Prototypes are created with precision, setting the standard for finished-product realism as the technology makes it possible for users to create parts with extremely thin print layers, complex shapes, high resolution, fine details, and smooth finished surfaces. Plus, users have the option of printing multiple material properties in a single build cycle.
With more material versatility than any other technology on the market, Objet Connex 3D Printers rank as a top choice among designers, engineers, and manufacturers alike.
Fused Deposition Modeling (FDM) Technology uses standard, engineering-grade and high-performance thermoplastics to build concept models, functional prototypes, and end-use parts — the only professional 3D printing technology utilizing production-grade thermoplastics. Parts created using FDM Technology are unmatched in mechanical, thermal, and chemical strength.
Scott Crump, inventor and founder of Stratasys, created FDM Technology more than 20 years ago and is highly regarded as a leader in the 3D printing revolution.
Stratasys continues to develop a wide selection of additive manufacturing systems that meet the needs and exceed expectations of designers, engineers, educators, manufacturers, and other innovative professionals alike around the world.
HOW IT WORKS
FDM-based 3D printers build parts one layer at a time. A thermoplastic material is heated to a semi-liquid state and extruded to specification through computer-controlled paths. The system utilizes two material types per build cycle: material specified by the designer and a support material that fills cavities and undercuts. The head operates in X and Y coordinates as it deposits material in single layers. When the layer is completed, the tray lowers in the Z axis and the next layer begins. When the 3D printer has completed a build, the user can breakaway the support material or soak off.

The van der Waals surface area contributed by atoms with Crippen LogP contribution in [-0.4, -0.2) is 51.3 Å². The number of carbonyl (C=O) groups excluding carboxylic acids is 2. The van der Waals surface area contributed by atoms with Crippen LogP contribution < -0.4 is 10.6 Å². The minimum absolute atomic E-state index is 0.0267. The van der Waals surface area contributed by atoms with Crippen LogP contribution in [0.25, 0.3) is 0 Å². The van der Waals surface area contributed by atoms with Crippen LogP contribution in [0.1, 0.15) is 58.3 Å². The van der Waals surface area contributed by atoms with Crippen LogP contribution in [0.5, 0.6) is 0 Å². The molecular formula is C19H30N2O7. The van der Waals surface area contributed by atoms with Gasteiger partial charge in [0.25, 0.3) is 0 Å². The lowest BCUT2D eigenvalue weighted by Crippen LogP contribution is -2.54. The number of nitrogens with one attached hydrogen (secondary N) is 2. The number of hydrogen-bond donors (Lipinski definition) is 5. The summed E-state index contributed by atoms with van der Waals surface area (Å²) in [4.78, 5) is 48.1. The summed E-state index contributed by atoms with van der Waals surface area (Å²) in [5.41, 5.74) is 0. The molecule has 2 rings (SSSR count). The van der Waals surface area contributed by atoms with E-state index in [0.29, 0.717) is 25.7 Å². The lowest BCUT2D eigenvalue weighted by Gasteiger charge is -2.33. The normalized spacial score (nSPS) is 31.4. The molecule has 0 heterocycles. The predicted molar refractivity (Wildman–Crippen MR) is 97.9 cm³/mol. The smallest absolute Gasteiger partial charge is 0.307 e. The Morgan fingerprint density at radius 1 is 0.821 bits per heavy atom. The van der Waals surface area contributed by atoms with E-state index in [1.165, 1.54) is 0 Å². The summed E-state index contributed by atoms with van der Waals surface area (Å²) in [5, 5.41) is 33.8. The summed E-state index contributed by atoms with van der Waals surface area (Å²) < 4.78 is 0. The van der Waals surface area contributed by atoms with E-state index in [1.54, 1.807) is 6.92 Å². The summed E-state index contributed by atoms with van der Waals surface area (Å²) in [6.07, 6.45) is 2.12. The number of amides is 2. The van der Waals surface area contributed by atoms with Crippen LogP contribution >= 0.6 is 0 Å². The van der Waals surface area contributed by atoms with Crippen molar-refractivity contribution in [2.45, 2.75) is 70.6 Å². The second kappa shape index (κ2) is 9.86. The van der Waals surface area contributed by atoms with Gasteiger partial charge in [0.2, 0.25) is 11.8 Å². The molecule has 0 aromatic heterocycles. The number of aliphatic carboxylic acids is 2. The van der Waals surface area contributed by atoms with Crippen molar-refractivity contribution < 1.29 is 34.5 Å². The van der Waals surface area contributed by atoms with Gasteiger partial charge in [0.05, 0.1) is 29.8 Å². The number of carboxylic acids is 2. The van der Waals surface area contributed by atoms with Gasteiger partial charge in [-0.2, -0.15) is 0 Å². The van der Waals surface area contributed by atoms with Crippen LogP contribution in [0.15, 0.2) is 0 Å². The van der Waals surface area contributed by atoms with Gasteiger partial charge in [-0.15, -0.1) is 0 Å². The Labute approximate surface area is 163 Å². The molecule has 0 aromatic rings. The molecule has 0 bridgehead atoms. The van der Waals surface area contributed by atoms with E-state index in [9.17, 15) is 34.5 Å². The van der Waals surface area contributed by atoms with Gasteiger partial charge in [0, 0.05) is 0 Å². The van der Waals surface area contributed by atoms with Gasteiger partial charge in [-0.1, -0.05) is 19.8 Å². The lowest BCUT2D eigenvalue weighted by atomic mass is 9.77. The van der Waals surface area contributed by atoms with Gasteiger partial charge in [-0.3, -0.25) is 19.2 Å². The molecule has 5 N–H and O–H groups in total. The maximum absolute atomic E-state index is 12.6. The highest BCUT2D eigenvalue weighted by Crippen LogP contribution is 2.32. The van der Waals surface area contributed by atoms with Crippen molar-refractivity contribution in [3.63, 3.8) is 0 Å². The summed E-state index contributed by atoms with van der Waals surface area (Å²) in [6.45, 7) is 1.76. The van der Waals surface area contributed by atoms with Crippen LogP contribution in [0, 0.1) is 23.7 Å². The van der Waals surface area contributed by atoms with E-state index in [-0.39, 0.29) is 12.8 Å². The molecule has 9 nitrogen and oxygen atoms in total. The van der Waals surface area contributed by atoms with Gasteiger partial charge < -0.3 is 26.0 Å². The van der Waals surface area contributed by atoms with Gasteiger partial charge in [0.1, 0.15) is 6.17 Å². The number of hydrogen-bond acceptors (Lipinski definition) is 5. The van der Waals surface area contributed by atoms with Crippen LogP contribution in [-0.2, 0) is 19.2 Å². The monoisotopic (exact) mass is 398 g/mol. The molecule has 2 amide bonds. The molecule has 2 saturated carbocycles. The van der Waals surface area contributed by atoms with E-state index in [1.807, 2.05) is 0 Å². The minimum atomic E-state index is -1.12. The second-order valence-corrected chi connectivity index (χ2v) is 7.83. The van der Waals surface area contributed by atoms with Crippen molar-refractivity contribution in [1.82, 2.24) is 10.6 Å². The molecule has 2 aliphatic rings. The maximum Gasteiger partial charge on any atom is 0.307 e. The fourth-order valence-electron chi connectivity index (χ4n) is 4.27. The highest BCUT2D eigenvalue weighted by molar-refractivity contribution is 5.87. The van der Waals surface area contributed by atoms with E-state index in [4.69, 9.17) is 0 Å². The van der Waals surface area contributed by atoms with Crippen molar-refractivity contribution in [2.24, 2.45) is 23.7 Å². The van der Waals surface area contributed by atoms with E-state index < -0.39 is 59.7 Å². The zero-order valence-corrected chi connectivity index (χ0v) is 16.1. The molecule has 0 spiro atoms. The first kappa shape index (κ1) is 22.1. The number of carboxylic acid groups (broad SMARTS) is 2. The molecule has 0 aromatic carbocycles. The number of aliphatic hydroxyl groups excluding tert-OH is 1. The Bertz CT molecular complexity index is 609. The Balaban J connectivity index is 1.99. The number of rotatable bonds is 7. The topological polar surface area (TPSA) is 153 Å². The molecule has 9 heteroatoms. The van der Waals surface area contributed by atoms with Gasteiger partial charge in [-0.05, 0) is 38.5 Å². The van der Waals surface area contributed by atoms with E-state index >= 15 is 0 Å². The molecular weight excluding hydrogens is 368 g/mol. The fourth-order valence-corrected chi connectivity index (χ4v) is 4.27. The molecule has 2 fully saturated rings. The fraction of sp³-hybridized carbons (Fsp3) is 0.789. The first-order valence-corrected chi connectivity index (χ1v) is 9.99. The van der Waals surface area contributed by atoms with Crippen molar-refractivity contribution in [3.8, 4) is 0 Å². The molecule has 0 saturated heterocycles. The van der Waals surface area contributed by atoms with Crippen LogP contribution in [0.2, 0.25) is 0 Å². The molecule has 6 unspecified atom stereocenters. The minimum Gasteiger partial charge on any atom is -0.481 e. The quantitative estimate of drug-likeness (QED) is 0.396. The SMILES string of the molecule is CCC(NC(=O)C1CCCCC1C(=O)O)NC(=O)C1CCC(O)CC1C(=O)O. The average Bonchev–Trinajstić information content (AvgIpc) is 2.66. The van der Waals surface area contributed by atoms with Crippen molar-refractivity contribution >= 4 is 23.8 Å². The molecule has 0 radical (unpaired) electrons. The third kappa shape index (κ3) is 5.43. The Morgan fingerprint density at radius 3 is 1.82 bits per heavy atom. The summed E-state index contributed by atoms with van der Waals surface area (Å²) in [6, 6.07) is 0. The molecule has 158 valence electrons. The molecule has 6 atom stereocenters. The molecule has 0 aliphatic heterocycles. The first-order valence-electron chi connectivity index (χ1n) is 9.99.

Known as office-friendly, FDM Technology makes the printing process clean and easy-to-use. Thermoplastic-based designs can withstand exposure to high temperatures, chemicals, humidity, extreme dryness, and stressful mechanical environments.
Complex geometries and cavities are possible using soluble support materials — shapes and details once considered too difficult to build when only traditional manufacturing methods were available.
Selective Laser Sintering (SLS) technology makes use of a high power optic laser that fuses small powder particles layer by layer to produce complex and durable geometric parts. Unlike other additive manufacturing technologies, parts are surrounded by loose powder-like material during the build — eliminating the costs and time requirements of tooling.
Created by university doctors Carl Deckard and Joe Beaman in the 1980s, selective laser sintering is now widely used around the world.
Originally designed for building prototypes, SLS has evolved into a preferred method for creating end-use parts, particularly in volume. From medical to automotive, many industries make use of this technology.